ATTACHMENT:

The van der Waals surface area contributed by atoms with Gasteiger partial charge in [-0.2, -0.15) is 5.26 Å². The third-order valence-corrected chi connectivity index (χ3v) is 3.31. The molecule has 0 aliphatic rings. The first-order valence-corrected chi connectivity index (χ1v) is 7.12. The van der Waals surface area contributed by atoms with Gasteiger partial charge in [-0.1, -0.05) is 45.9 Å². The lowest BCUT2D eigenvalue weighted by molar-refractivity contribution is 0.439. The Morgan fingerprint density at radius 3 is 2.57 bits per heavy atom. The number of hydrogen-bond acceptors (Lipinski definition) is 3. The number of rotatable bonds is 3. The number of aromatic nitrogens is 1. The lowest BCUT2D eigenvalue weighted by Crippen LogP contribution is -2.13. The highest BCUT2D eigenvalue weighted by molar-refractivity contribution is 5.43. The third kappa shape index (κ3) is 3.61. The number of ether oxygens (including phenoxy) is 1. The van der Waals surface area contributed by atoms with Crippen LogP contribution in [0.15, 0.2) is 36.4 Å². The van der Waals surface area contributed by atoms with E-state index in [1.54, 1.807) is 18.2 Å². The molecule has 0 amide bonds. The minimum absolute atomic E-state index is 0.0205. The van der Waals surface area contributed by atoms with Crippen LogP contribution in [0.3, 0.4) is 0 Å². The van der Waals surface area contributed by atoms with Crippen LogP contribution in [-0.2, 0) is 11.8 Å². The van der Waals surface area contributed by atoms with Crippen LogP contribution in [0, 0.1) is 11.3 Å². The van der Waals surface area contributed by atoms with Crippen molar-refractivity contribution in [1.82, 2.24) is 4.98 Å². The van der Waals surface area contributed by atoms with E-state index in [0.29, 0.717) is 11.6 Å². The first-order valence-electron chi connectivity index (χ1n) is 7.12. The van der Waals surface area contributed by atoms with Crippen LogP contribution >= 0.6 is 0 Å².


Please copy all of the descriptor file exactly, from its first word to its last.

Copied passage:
The van der Waals surface area contributed by atoms with Gasteiger partial charge in [-0.2, -0.15) is 5.26 Å². The third-order valence-corrected chi connectivity index (χ3v) is 3.31. The molecule has 0 aliphatic rings. The first-order valence-corrected chi connectivity index (χ1v) is 7.12. The van der Waals surface area contributed by atoms with Gasteiger partial charge in [-0.1, -0.05) is 45.9 Å². The lowest BCUT2D eigenvalue weighted by molar-refractivity contribution is 0.439. The Morgan fingerprint density at radius 3 is 2.57 bits per heavy atom. The number of hydrogen-bond acceptors (Lipinski definition) is 3. The number of rotatable bonds is 3. The number of aromatic nitrogens is 1. The lowest BCUT2D eigenvalue weighted by Crippen LogP contribution is -2.13. The highest BCUT2D eigenvalue weighted by molar-refractivity contribution is 5.43. The third kappa shape index (κ3) is 3.61. The number of ether oxygens (including phenoxy) is 1. The van der Waals surface area contributed by atoms with Crippen LogP contribution in [0.15, 0.2) is 36.4 Å². The van der Waals surface area contributed by atoms with E-state index in [1.54, 1.807) is 18.2 Å². The molecule has 0 amide bonds. The minimum absolute atomic E-state index is 0.0205. The van der Waals surface area contributed by atoms with Crippen LogP contribution in [0.3, 0.4) is 0 Å². The van der Waals surface area contributed by atoms with Crippen LogP contribution in [-0.2, 0) is 11.8 Å². The van der Waals surface area contributed by atoms with Crippen LogP contribution in [0, 0.1) is 11.3 Å². The van der Waals surface area contributed by atoms with Crippen molar-refractivity contribution in [1.82, 2.24) is 4.98 Å². The van der Waals surface area contributed by atoms with E-state index in [0.29, 0.717) is 11.6 Å². The first-order valence-electron chi connectivity index (χ1n) is 7.12. The van der Waals surface area contributed by atoms with Crippen LogP contribution >= 0.6 is 0 Å².